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  1. ArchDaily
  2. Projects
  3. Houses
  4. United States
  5. Renée del Gaudio
  6. 2013
  7. Sunshine Canyon House / Renée del Gaudio

Sunshine Canyon House / Renée del Gaudio

  • 17:00 - 8 February, 2017
Sunshine Canyon House / Renée del Gaudio
Sunshine Canyon House / Renée del Gaudio, © David Lauer
© David Lauer

© David Lauer © David Lauer © David Lauer © David Lauer + 20

© David Lauer
© David Lauer

Text description provided by the architects. The Sunshine Canyon house, designed for a family of four, is located on a high alpine hillside in a rocky canyon five miles above Boulder.  A small cabin, surrounded by a dense forest of pine and fir trees, once occupied the site. In 2010, the Four Mile Canyon fire ravaged this property, burning the cabin and 4.5 acres of 100 year-old trees to the ground. When the ash had settled, what remained were granite outcrops, steep slopes, and newly revealed expansive vistas. The barren site eerily resembled the treeless landscape of Boulder at the turn of the century.  Rediscovering the architectural language of that era―particularly the region’s mining and agricultural heritage―provided the necessary design inspiration. While the home’s gabled roof form and rustic materials recall the area’s early vernacular, the design seeks to establish a language of its own―reflective of and specific to its current context and geographic location.

© David Lauer
© David Lauer
Floor Plan - Upper
Floor Plan - Upper
© David Lauer
© David Lauer

The stepped form of the house provides a counterbalance to the site’s rugged features.  A prominent granite outcropping establishes the datum and links the home to the landscape via a steel footbridge. The structure is inserted into the adjacent hillside allowing the home to visually cascade down the site’s natural contours. Two linear volumes―one containing family living space, the other bedrooms―are stacked and rotated to optimize solar access and to capture different views from each room. The cantilevered forms create shady, protected spaces below and sun-filled living spaces above.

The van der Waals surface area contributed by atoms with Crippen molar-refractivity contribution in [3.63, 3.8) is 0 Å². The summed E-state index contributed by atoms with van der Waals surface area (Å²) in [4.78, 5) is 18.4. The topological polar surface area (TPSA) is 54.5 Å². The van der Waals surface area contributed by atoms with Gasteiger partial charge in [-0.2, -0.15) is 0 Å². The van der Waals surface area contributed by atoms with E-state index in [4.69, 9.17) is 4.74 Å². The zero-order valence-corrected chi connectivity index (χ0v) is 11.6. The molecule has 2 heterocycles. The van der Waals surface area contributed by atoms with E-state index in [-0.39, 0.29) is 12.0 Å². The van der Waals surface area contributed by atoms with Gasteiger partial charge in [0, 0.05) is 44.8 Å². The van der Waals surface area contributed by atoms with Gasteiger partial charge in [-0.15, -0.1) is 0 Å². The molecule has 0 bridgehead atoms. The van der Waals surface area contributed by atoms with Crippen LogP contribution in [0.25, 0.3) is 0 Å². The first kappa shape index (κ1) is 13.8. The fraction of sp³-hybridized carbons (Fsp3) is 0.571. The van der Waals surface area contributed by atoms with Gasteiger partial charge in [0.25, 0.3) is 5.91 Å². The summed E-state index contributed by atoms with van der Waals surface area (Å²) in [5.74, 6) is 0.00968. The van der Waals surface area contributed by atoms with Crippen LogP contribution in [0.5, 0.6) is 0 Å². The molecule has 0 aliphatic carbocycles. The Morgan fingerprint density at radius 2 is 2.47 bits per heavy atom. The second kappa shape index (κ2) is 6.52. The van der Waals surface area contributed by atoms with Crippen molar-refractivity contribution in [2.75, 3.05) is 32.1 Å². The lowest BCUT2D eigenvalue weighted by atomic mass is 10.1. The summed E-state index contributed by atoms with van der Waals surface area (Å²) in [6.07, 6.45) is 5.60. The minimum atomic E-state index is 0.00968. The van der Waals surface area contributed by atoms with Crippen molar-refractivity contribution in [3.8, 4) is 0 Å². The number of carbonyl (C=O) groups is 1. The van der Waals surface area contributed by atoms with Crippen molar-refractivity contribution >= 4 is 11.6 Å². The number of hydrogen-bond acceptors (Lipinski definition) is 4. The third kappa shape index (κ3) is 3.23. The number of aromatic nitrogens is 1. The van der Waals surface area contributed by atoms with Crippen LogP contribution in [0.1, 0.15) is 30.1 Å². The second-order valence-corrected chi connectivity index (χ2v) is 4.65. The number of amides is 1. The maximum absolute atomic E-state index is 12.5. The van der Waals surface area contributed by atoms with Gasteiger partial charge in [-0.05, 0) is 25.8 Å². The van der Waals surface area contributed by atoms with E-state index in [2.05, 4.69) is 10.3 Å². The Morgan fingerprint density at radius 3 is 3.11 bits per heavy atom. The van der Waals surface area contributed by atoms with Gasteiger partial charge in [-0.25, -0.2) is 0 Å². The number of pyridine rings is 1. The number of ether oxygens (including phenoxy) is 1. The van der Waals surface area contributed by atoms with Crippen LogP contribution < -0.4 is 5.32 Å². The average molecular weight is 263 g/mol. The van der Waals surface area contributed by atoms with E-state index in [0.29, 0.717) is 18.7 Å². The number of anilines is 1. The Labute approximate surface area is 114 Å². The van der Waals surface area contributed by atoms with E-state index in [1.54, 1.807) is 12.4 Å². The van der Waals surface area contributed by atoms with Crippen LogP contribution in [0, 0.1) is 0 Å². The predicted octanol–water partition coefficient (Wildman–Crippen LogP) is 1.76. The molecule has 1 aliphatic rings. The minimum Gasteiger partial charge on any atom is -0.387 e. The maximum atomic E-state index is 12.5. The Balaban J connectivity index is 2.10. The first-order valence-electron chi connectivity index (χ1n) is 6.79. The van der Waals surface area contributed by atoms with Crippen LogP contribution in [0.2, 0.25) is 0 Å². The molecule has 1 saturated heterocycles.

© David Lauer
© David Lauer

Exposed beams (with 85% recycled content), rusted steel cladding, and industrial-size barn doors visually link the home to the community’s rural roots, but principally serve to create a fire- resistant, maintenance- free structure. 

© David Lauer
© David Lauer

A 3.5kW photo-voltaic array, combined with high efficiency electric appliances and LED lighting, produce an average monthly electric bill of $9. Closed and open cell foam insulation, double and triple pane windows with low-e glass, and rolling barn door shutters keep the house cool in the summer and warm in the winter. Heating is provided with a 96% efficiency boiler, hydronic radiant floor tubing, and a high efficiency wood burning stove. A light, open plan, with few walls allows daylight and breezes to naturally filter through all sides of the home. 

© David Lauer
© David Lauer

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Cite: "Sunshine Canyon House / Renée del Gaudio" 08 Feb 2017. ArchDaily. Accessed . <https://www.archdaily.com/804795/sunshine-canyon-house-renee-del-gaudio/> ISSN 0719-8884
© David Lauer

阳光峡谷之家 / Renée del Gaudio